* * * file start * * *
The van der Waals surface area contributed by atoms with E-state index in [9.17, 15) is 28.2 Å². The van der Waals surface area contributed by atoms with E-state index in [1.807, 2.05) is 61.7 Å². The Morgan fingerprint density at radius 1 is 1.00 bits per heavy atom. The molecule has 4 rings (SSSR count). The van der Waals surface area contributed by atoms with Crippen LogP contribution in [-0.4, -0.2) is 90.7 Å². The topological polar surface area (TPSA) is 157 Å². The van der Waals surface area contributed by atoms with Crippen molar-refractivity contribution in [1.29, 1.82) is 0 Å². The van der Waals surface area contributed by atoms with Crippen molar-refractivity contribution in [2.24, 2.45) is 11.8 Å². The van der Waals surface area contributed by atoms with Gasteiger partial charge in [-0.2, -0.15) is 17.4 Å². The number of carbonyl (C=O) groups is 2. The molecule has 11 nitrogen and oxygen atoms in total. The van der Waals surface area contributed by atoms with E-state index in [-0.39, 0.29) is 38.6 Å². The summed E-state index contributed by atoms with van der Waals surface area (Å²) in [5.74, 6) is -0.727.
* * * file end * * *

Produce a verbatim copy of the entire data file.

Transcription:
The van der Waals surface area contributed by atoms with E-state index in [9.17, 15) is 28.2 Å². The van der Waals surface area contributed by atoms with E-state index in [1.807, 2.05) is 61.7 Å². The Morgan fingerprint density at radius 1 is 1.00 bits per heavy atom. The molecule has 4 rings (SSSR count). The van der Waals surface area contributed by atoms with Crippen LogP contribution in [-0.4, -0.2) is 90.7 Å². The topological polar surface area (TPSA) is 157 Å². The van der Waals surface area contributed by atoms with Crippen molar-refractivity contribution in [1.29, 1.82) is 0 Å². The van der Waals surface area contributed by atoms with Crippen molar-refractivity contribution in [2.24, 2.45) is 11.8 Å². The van der Waals surface area contributed by atoms with Gasteiger partial charge in [-0.2, -0.15) is 17.4 Å². The number of carbonyl (C=O) groups is 2. The molecule has 11 nitrogen and oxygen atoms in total. The van der Waals surface area contributed by atoms with E-state index in [-0.39, 0.29) is 38.6 Å². The summed E-state index contributed by atoms with van der Waals surface area (Å²) in [5.74, 6) is -0.727.